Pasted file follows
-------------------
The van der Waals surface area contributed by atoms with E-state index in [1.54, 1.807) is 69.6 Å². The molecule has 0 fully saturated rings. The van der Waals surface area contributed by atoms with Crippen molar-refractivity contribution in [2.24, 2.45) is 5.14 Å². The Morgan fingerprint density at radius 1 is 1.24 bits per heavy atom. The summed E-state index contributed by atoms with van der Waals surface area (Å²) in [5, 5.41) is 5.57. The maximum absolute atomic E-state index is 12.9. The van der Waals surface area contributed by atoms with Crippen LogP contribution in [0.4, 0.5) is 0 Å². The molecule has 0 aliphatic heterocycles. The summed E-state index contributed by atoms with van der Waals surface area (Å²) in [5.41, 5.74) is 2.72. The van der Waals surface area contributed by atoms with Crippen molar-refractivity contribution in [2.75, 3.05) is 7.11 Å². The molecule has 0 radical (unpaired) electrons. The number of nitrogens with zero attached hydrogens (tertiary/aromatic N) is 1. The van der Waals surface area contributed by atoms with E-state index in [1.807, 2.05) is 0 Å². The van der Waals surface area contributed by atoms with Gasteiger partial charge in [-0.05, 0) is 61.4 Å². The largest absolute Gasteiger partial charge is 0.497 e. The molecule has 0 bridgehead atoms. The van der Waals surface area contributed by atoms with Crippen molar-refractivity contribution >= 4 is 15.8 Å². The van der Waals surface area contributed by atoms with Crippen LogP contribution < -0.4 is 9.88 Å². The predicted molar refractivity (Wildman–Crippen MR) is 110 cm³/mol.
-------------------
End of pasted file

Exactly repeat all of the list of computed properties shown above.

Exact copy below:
The van der Waals surface area contributed by atoms with E-state index in [1.54, 1.807) is 69.6 Å². The molecule has 0 fully saturated rings. The van der Waals surface area contributed by atoms with Crippen molar-refractivity contribution in [2.24, 2.45) is 5.14 Å². The Morgan fingerprint density at radius 1 is 1.24 bits per heavy atom. The summed E-state index contributed by atoms with van der Waals surface area (Å²) in [5, 5.41) is 5.57. The maximum absolute atomic E-state index is 12.9. The van der Waals surface area contributed by atoms with Crippen LogP contribution in [0.4, 0.5) is 0 Å². The molecule has 0 aliphatic heterocycles. The summed E-state index contributed by atoms with van der Waals surface area (Å²) in [5.41, 5.74) is 2.72. The van der Waals surface area contributed by atoms with Crippen molar-refractivity contribution in [2.75, 3.05) is 7.11 Å². The molecule has 0 radical (unpaired) electrons. The number of nitrogens with zero attached hydrogens (tertiary/aromatic N) is 1. The van der Waals surface area contributed by atoms with E-state index in [1.807, 2.05) is 0 Å². The van der Waals surface area contributed by atoms with Gasteiger partial charge in [-0.05, 0) is 61.4 Å². The largest absolute Gasteiger partial charge is 0.497 e. The molecule has 0 bridgehead atoms. The van der Waals surface area contributed by atoms with Crippen molar-refractivity contribution >= 4 is 15.8 Å². The van der Waals surface area contributed by atoms with Crippen LogP contribution < -0.4 is 9.88 Å². The predicted molar refractivity (Wildman–Crippen MR) is 110 cm³/mol.